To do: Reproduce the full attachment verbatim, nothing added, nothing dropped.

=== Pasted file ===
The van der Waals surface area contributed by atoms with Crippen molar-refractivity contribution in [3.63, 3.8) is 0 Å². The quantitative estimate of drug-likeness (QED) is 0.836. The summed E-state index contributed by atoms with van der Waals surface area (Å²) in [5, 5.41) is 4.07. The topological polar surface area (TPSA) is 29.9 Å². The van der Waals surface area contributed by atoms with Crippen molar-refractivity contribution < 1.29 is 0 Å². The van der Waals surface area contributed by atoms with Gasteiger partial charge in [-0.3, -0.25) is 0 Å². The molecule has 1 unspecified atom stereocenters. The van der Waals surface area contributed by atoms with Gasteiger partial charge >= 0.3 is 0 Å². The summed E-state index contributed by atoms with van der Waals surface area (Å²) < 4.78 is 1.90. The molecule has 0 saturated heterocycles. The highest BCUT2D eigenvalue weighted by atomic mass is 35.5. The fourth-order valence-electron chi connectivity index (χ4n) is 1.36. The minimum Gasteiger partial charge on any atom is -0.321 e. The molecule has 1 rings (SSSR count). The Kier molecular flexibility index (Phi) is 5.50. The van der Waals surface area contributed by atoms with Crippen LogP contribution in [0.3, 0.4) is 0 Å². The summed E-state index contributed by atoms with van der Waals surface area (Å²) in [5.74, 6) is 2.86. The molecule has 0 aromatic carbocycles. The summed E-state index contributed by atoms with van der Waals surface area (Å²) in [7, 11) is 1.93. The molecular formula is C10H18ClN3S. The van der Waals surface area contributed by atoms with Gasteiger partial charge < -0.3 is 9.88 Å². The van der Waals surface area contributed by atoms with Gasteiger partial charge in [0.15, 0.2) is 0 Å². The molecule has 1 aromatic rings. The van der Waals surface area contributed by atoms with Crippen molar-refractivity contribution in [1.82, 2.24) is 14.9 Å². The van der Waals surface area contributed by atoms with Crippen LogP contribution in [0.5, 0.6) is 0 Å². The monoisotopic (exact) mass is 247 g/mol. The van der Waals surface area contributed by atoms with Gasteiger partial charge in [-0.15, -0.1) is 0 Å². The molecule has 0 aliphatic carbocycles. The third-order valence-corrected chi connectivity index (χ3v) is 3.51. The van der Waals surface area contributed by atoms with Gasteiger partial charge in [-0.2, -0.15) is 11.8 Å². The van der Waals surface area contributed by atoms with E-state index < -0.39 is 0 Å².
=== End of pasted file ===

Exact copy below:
The van der Waals surface area contributed by atoms with Crippen molar-refractivity contribution in [3.63, 3.8) is 0 Å². The quantitative estimate of drug-likeness (QED) is 0.836. The summed E-state index contributed by atoms with van der Waals surface area (Å²) in [5, 5.41) is 4.07. The topological polar surface area (TPSA) is 29.9 Å². The van der Waals surface area contributed by atoms with Crippen molar-refractivity contribution < 1.29 is 0 Å². The van der Waals surface area contributed by atoms with Gasteiger partial charge in [-0.3, -0.25) is 0 Å². The molecule has 1 unspecified atom stereocenters. The van der Waals surface area contributed by atoms with Gasteiger partial charge >= 0.3 is 0 Å². The summed E-state index contributed by atoms with van der Waals surface area (Å²) < 4.78 is 1.90. The molecule has 0 saturated heterocycles. The highest BCUT2D eigenvalue weighted by atomic mass is 35.5. The fourth-order valence-electron chi connectivity index (χ4n) is 1.36. The minimum Gasteiger partial charge on any atom is -0.321 e. The molecule has 1 rings (SSSR count). The Kier molecular flexibility index (Phi) is 5.50. The van der Waals surface area contributed by atoms with Crippen LogP contribution in [0.3, 0.4) is 0 Å². The summed E-state index contributed by atoms with van der Waals surface area (Å²) in [5.74, 6) is 2.86. The molecule has 0 aromatic carbocycles. The summed E-state index contributed by atoms with van der Waals surface area (Å²) in [7, 11) is 1.93. The molecular formula is C10H18ClN3S. The van der Waals surface area contributed by atoms with Gasteiger partial charge < -0.3 is 9.88 Å². The van der Waals surface area contributed by atoms with Gasteiger partial charge in [0.15, 0.2) is 0 Å². The molecule has 1 aromatic rings. The van der Waals surface area contributed by atoms with Crippen molar-refractivity contribution in [1.82, 2.24) is 14.9 Å². The van der Waals surface area contributed by atoms with Crippen LogP contribution in [0.5, 0.6) is 0 Å². The monoisotopic (exact) mass is 247 g/mol. The van der Waals surface area contributed by atoms with Gasteiger partial charge in [-0.15, -0.1) is 0 Å². The molecule has 0 aliphatic carbocycles. The third-order valence-corrected chi connectivity index (χ3v) is 3.51. The van der Waals surface area contributed by atoms with Gasteiger partial charge in [-0.2, -0.15) is 11.8 Å². The van der Waals surface area contributed by atoms with E-state index < -0.39 is 0 Å².